What Words Should You Capitalize in French?

Far fewer words are capitalized in French than in English

The rare and elusive French capital...
The rare and elusive French capital... PhotoAlto/Anne-Sophie Bost/Getty Images

French and English capitalization are quite different. Many words that must be capitalized in English cannot be capitalized in French. Generally speaking, French words are not capitalized as often as in English, even in titles of published works.

So make sure that you're not over-capitalizing your French texts. There are, of course, rules to follow, and you shouldn't capitalize French willy-nilly.

Also, here's a chance to consider the debate about whether French capital letters can or should be accented.

In publishing, it's said that Vogue magazine started this debate nearly two decades ago, when its copy style meisters decided that accents on French caps were unnecessary and, because the tiny marks are so difficult to decipher, could lead to misunderstandings on the printed page. So they were scrapped, and many other publications followed suit. What's your position?

Words Capitalized in English but Not in French:

1. First person singular subject pronoun unless it's at the beginning of the sentence.
 He said, "I love you."Il a dit « je t'aime ».
 Je suis prêt.I'm ready.
            
2. Days of the week, months of the year 
 Monday, Tuesday...lundi, mardi...
 January, February...janvier, février...
   
3. Geographic terms
 Molière Streetrue Molière
 Victor Hugo Ave.av. Victor Hugo
 Pacific Oceanl'océan Pacifique
 Mediterranean Seala mer Méditerranée
 Mont Blancle mont Blanc
    
4. Languages 
 French, English, Russianle français, l'anglais, le russe
   
5. Nationalities 
French adjectives that refer to nationalities are not capitalized, but proper nouns are.
 I'm American.Je suis américain.
 He bought a French flag.Il a acheté un drapeau français.
 She married a Spaniard.Elle s'est mariée avec un Espagnol.
 I saw an Australian.J'ai vu un Australien.
   
6. Religions
The names of most religions, their adjectives, and their adherents (proper nouns) are not capitalized in French.
ReligionAdjectiveProper Noun
 ChristianityChristian chrétienChristian
 JudaismJewishjuifJew
 HinduismHinduhindouHindu
 BuddhismBuddhistbouddhisteBuddhist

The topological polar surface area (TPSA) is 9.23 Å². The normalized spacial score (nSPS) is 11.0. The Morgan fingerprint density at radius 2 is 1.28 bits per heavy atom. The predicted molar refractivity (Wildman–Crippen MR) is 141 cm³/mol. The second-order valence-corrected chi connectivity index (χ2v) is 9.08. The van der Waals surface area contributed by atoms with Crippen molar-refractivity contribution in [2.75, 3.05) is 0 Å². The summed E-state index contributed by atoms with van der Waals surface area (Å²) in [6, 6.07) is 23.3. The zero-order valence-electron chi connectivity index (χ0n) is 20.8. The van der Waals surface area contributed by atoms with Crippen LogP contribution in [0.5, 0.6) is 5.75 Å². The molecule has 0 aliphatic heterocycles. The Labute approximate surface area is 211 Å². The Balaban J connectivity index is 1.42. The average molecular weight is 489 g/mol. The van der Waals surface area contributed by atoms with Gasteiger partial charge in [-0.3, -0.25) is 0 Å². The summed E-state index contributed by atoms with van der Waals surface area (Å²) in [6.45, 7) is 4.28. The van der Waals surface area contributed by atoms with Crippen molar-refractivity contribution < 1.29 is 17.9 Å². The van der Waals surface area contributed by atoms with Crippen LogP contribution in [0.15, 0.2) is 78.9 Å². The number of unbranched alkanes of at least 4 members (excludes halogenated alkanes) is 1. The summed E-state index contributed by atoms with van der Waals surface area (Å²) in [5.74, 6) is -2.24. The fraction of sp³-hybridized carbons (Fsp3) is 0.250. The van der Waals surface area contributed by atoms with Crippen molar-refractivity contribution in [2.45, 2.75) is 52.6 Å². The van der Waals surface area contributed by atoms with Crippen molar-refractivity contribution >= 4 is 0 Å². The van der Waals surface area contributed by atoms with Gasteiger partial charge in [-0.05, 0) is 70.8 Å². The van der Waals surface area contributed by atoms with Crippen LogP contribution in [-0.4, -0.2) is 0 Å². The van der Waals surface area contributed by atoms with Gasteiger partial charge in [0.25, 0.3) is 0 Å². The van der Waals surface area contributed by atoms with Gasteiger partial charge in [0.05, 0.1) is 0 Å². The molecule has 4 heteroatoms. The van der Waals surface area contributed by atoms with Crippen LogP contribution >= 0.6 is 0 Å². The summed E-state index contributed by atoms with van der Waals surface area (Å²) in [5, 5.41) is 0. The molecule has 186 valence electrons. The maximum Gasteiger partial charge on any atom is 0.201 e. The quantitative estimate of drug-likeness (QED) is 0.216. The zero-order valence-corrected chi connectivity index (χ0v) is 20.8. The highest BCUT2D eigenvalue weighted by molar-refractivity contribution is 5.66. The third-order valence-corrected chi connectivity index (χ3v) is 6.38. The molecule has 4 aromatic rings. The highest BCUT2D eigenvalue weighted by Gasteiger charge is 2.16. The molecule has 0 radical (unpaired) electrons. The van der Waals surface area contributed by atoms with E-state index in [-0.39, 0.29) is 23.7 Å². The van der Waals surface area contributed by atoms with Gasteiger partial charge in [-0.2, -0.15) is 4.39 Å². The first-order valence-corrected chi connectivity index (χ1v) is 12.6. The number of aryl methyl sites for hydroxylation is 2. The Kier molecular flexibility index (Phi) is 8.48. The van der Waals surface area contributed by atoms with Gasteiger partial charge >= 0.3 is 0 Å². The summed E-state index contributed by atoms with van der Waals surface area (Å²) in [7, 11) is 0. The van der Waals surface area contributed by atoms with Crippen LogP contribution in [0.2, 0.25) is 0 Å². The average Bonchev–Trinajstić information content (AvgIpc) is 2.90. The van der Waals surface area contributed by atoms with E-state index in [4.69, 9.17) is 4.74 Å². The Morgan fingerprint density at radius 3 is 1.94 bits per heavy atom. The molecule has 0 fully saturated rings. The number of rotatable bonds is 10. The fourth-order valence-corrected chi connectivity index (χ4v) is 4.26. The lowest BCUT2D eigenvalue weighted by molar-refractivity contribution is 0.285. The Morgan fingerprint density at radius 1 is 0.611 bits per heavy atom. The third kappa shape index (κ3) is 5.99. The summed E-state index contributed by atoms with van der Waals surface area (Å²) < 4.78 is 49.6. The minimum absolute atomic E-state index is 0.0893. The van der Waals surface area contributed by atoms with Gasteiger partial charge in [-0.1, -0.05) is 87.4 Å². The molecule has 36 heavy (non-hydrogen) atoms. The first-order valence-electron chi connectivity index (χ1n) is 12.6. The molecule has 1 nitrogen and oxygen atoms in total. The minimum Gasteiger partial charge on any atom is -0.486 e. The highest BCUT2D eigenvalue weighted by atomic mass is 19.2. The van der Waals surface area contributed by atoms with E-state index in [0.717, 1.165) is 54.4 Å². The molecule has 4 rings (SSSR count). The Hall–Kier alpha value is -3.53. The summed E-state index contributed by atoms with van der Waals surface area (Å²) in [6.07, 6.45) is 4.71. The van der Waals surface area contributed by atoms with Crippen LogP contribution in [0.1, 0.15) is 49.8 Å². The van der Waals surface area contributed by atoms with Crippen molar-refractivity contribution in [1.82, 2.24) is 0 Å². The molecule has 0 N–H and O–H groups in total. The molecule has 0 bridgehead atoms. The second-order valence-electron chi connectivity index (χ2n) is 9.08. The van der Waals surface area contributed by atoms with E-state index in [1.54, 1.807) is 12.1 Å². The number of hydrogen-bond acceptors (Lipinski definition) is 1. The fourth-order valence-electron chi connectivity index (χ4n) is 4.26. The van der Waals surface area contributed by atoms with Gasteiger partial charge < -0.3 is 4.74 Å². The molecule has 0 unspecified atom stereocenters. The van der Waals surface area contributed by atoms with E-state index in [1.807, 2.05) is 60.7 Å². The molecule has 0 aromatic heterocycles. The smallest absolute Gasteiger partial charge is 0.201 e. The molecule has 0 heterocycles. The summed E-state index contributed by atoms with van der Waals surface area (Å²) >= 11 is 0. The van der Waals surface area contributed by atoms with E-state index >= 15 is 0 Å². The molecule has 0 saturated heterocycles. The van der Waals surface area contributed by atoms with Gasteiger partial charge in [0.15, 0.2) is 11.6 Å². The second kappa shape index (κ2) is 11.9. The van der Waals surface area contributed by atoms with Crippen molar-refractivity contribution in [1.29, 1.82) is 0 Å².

IslamMuslimmusulmanMuslim
*Exceptions a Hindu - un Hindou
a Buddhist - un Bouddhiste
Islam - l'Islam
 
   
7. Titles in front of a proper noun are not capitalized in French, whereas they are in English. 
For example, in English we would say President Macron, because this is a title preceding a proper noun. In French, however, it is not capitalized: le président Macron, le professeur Legrand.
Ironically, though, titles and occupations that replace a person's name are capped in French: le President, Madame la Directrice. These would be lowercase in English because only official titles that directly precede a proper name are capped, never standalone titles. And completely on the end of that French capitalization spectrum are French family names in official documents, where they are often in all caps. For example: Pierre RICHARD or Victor HUGO. The reason seems to be to avoid bureaucratic mistakes.

Additional Resources

The French calendar
French subject pronouns
List of languages
List of nationalities

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    Lawless, Laura K. "What Words Should You Capitalize in French?" ThoughtCo, Aug. 11, 2017, thoughtco.com/use-of-french-capitalization-4085543. Lawless, Laura K. (2017, August 11). What Words Should You Capitalize in French? Retrieved from https://www.thoughtco.com/use-of-french-capitalization-4085543 Lawless, Laura K. "What Words Should You Capitalize in French?" ThoughtCo. https://www.thoughtco.com/use-of-french-capitalization-4085543 (accessed December 17, 2017).